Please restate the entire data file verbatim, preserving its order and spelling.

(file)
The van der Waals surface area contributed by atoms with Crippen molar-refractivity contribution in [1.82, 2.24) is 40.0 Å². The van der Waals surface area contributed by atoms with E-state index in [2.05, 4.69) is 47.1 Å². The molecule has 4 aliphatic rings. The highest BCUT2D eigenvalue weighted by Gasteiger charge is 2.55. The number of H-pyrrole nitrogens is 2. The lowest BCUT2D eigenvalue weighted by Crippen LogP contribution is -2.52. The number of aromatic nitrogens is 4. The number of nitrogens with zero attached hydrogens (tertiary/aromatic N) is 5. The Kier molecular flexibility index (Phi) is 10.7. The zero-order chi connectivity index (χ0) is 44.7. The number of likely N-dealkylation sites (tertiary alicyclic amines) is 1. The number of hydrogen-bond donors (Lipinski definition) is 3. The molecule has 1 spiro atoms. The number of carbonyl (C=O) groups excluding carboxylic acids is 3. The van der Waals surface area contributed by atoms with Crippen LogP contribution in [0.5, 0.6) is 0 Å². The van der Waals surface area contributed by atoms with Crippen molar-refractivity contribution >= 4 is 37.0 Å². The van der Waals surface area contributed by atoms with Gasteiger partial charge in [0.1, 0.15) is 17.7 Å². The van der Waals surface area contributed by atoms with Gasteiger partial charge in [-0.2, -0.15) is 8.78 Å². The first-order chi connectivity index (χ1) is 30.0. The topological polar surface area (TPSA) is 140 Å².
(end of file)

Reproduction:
The van der Waals surface area contributed by atoms with Crippen molar-refractivity contribution in [1.82, 2.24) is 40.0 Å². The van der Waals surface area contributed by atoms with E-state index in [2.05, 4.69) is 47.1 Å². The molecule has 4 aliphatic rings. The highest BCUT2D eigenvalue weighted by Gasteiger charge is 2.55. The number of H-pyrrole nitrogens is 2. The lowest BCUT2D eigenvalue weighted by Crippen LogP contribution is -2.52. The number of aromatic nitrogens is 4. The number of nitrogens with zero attached hydrogens (tertiary/aromatic N) is 5. The Kier molecular flexibility index (Phi) is 10.7. The zero-order chi connectivity index (χ0) is 44.7. The number of likely N-dealkylation sites (tertiary alicyclic amines) is 1. The number of hydrogen-bond donors (Lipinski definition) is 3. The molecule has 1 spiro atoms. The number of carbonyl (C=O) groups excluding carboxylic acids is 3. The van der Waals surface area contributed by atoms with Crippen LogP contribution in [0.5, 0.6) is 0 Å². The van der Waals surface area contributed by atoms with Crippen molar-refractivity contribution >= 4 is 37.0 Å². The van der Waals surface area contributed by atoms with Gasteiger partial charge in [0.1, 0.15) is 17.7 Å². The van der Waals surface area contributed by atoms with Gasteiger partial charge in [-0.2, -0.15) is 8.78 Å². The first-order chi connectivity index (χ1) is 30.0. The topological polar surface area (TPSA) is 140 Å².